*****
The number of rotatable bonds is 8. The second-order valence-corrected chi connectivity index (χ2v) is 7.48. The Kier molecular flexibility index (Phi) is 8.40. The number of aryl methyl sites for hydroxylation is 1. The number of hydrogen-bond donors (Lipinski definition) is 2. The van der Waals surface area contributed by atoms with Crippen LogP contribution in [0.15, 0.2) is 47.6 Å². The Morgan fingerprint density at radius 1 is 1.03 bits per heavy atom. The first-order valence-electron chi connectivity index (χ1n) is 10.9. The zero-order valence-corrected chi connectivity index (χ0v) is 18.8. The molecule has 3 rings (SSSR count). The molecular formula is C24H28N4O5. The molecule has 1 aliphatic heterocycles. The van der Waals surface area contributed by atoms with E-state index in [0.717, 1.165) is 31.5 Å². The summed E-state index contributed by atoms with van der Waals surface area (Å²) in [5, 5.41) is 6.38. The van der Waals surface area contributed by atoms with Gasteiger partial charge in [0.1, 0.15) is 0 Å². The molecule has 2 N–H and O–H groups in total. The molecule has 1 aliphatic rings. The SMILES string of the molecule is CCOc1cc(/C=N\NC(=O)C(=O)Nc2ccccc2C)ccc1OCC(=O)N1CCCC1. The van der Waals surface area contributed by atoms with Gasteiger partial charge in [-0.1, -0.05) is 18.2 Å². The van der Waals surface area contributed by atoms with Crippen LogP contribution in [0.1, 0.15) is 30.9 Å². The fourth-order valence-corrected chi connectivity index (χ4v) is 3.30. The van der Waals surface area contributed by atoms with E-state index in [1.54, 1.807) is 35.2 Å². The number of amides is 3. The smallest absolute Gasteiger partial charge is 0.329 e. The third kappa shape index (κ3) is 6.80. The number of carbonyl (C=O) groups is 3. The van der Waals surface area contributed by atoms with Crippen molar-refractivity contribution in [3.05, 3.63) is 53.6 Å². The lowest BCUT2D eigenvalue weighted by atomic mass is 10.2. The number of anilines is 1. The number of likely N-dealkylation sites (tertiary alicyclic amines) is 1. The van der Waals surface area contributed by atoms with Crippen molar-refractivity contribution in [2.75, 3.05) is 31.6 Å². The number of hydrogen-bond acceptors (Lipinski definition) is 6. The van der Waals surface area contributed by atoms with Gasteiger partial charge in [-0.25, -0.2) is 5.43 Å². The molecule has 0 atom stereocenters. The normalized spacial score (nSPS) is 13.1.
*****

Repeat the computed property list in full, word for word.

The number of rotatable bonds is 8. The second-order valence-corrected chi connectivity index (χ2v) is 7.48. The Kier molecular flexibility index (Phi) is 8.40. The number of aryl methyl sites for hydroxylation is 1. The number of hydrogen-bond donors (Lipinski definition) is 2. The van der Waals surface area contributed by atoms with Crippen LogP contribution in [0.15, 0.2) is 47.6 Å². The Morgan fingerprint density at radius 1 is 1.03 bits per heavy atom. The first-order valence-electron chi connectivity index (χ1n) is 10.9. The zero-order valence-corrected chi connectivity index (χ0v) is 18.8. The molecule has 3 rings (SSSR count). The molecular formula is C24H28N4O5. The molecule has 1 aliphatic heterocycles. The van der Waals surface area contributed by atoms with E-state index in [0.717, 1.165) is 31.5 Å². The summed E-state index contributed by atoms with van der Waals surface area (Å²) in [5, 5.41) is 6.38. The van der Waals surface area contributed by atoms with Gasteiger partial charge in [0.1, 0.15) is 0 Å². The molecule has 2 N–H and O–H groups in total. The molecule has 1 aliphatic rings. The SMILES string of the molecule is CCOc1cc(/C=N\NC(=O)C(=O)Nc2ccccc2C)ccc1OCC(=O)N1CCCC1. The van der Waals surface area contributed by atoms with Gasteiger partial charge in [-0.1, -0.05) is 18.2 Å². The van der Waals surface area contributed by atoms with Crippen LogP contribution in [0.1, 0.15) is 30.9 Å². The fourth-order valence-corrected chi connectivity index (χ4v) is 3.30. The van der Waals surface area contributed by atoms with E-state index in [1.54, 1.807) is 35.2 Å². The number of amides is 3. The smallest absolute Gasteiger partial charge is 0.329 e. The third kappa shape index (κ3) is 6.80. The number of carbonyl (C=O) groups is 3. The van der Waals surface area contributed by atoms with Crippen molar-refractivity contribution in [3.05, 3.63) is 53.6 Å². The lowest BCUT2D eigenvalue weighted by atomic mass is 10.2. The number of anilines is 1. The number of likely N-dealkylation sites (tertiary alicyclic amines) is 1. The van der Waals surface area contributed by atoms with Crippen molar-refractivity contribution in [2.75, 3.05) is 31.6 Å². The number of hydrogen-bond acceptors (Lipinski definition) is 6. The van der Waals surface area contributed by atoms with Gasteiger partial charge in [-0.25, -0.2) is 5.43 Å². The molecule has 0 atom stereocenters. The normalized spacial score (nSPS) is 13.1.